So I’ve been reading a lot in the past couple years. And I mean a lot. I’ve probably read more books in the past two years than I’ve read in my life prior to 2009. And that’s like, six books or something. I’ve read quite a lot of classics, and quite a lot of just crap. After finishing a ginormous 3-in-1 Dean Koontz book that took me a month to read, I needed something holistic, real, spiritual and enlightening. I picked up my old copy of Siddhartha, which was required reading in one of my college classes. I’m pretty sure I’d never actually read this book, even when it was required reading. Back in my college days, I don’t think I would’ve retained much of the book anyway because according to statistics, the male brain doesn’t really function during college. During the college years, the male brain has to service two existential paradigms: 1) is it too early for beer and 2) do you think we could jump that in this car?

Herman Hesse’s Siddhartha is really speaking to me right now. I’m only halfway through it now, but figured I’d recap what I’ve read so far…

Siddhartha is a young Brahmin, a religious student and scholar. Siddhartha has a best friend, Govinda. Govinda, and pretty much everyone else highly regard Siddhartha as he’s just an all around good dude. But Siddhartha is frustrated. He’s not content with his path in life and his spiritual studies. He’s extremely intelligent and just “gets it”, but he feels strongly that there is something still missing in his life’s path. He tells Govinda that he’s going to become a Samana, which is basically a peasant monk who endures suffering in the forms of fasting and patience. Siddhartha and Govidna are accepted into a Samana tribe, and live the Samana life for 3 years in the forest. Sleep, pray, meditate and fast all while possessing absolutely nothing. Soon there is word that Buddha, the Perfect One will be through, to offer his teachings. Govinda excitedly convinces Siddhartha to go to listen to Buddha speak. After hearing the Illustrious One, Govinda is convinced that they must go and continue their spiritual learnings and servitude under Buddha. Siddhartha isn’t convinced as he doesn’t feel as if there’s much more he can be “taught.” Siddhartha respectfully asks to speak to the Illustrious One, and he is granted the opportunity. The gist of the conversation is that Siddhartha thinks that Buddha is nothing short of the most righteous and awesome dude there is, and is worthy of the masses of followers, however, Siddhartha feels that he must experience life by his own devices, instead of those taught through others. Buddha appreciates the young student’s early enlightenment and unquenchable thirst for knowledge and furthering his real life experiences. Siddhartha gets Buddha’s blessing and well-wishes, with a half-cocked smile.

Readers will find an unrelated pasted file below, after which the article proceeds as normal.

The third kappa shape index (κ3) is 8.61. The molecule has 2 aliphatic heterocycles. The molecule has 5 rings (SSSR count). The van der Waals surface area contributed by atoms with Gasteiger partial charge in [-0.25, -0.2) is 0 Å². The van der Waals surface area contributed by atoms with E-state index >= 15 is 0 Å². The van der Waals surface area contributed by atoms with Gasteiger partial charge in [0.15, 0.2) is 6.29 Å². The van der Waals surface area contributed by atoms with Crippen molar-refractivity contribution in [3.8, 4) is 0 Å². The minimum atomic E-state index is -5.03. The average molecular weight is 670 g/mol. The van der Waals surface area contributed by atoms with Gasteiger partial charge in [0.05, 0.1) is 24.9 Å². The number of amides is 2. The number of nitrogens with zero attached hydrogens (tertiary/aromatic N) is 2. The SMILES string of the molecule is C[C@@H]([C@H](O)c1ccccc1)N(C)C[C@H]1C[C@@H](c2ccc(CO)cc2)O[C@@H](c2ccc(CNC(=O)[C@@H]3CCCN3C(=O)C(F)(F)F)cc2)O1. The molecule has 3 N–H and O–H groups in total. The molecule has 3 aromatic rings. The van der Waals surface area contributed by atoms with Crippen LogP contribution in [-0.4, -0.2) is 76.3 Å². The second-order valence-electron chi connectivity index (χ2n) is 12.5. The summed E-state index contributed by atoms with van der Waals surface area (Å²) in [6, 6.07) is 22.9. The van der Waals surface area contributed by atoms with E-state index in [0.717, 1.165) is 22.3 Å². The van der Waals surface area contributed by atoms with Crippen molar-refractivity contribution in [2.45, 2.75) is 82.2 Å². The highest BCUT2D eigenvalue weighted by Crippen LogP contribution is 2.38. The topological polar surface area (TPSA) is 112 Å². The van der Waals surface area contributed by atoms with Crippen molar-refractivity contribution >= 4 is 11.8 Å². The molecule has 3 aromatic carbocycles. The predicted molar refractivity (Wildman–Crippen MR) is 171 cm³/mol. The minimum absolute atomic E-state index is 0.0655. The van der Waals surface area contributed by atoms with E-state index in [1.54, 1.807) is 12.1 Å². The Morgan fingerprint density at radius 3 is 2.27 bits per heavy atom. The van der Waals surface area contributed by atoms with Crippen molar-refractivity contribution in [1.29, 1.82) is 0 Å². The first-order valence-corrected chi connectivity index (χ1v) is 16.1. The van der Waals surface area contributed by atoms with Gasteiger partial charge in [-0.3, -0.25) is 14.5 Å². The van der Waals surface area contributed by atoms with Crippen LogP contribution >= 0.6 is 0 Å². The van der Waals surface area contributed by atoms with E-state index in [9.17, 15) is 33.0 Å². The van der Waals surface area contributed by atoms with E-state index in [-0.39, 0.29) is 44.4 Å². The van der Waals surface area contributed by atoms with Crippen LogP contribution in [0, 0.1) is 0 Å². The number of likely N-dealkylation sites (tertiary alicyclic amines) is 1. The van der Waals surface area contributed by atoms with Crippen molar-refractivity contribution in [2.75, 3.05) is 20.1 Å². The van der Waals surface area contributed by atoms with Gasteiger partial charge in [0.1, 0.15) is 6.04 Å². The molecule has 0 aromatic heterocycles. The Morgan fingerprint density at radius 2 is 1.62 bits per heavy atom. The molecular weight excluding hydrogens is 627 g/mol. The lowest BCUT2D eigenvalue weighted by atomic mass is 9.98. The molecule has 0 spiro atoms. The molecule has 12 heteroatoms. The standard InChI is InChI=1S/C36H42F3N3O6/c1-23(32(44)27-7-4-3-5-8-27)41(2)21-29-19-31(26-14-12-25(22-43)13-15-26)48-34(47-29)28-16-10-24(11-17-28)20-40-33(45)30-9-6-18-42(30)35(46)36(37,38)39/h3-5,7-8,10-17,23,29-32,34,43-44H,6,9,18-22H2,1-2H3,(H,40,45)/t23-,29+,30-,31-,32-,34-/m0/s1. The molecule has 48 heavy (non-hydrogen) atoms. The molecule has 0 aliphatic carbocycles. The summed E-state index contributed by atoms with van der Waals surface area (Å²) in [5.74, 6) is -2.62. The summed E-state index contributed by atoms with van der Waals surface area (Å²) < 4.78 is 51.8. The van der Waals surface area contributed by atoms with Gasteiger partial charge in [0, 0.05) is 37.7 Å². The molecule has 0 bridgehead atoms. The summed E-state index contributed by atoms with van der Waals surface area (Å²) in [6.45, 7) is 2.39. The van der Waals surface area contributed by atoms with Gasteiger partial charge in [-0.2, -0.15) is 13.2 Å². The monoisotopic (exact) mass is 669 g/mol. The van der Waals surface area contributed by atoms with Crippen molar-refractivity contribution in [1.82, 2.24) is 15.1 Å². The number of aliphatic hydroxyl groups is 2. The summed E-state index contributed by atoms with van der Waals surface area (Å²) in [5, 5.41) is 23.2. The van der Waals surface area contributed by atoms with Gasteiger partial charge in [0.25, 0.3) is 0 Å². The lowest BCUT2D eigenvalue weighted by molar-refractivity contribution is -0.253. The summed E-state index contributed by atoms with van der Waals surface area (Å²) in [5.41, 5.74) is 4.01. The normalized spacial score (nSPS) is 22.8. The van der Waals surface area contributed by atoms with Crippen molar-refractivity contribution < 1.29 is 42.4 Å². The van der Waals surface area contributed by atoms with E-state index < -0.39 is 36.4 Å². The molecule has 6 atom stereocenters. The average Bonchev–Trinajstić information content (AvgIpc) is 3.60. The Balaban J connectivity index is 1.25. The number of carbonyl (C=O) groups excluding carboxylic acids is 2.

And so Siddhartha heads out on his own – on his quest for real life experiences. Thankfully he has his experience as a Brahmin and Samana on his side, because he goes for many days where he has to fast and just be patient in his travels. He befriends many people on his journey and learns from “ordinary” people. He finds himself most enjoying the most ordinary of things, like the flowing river, trees, fish swimming, birds chirping, and the moon and the stars.

Before long, he happens upon a river with a town at the other side. He speaks to the local fisherman, who he quickly befriends and is granted a ride across the river. Siddhartha has nothing to offer the boatman. The boatman kindly acknowledges that Siddhartha’s friendship is payment enough, and notes that Siddhartha will be back at some point and will be able to repay.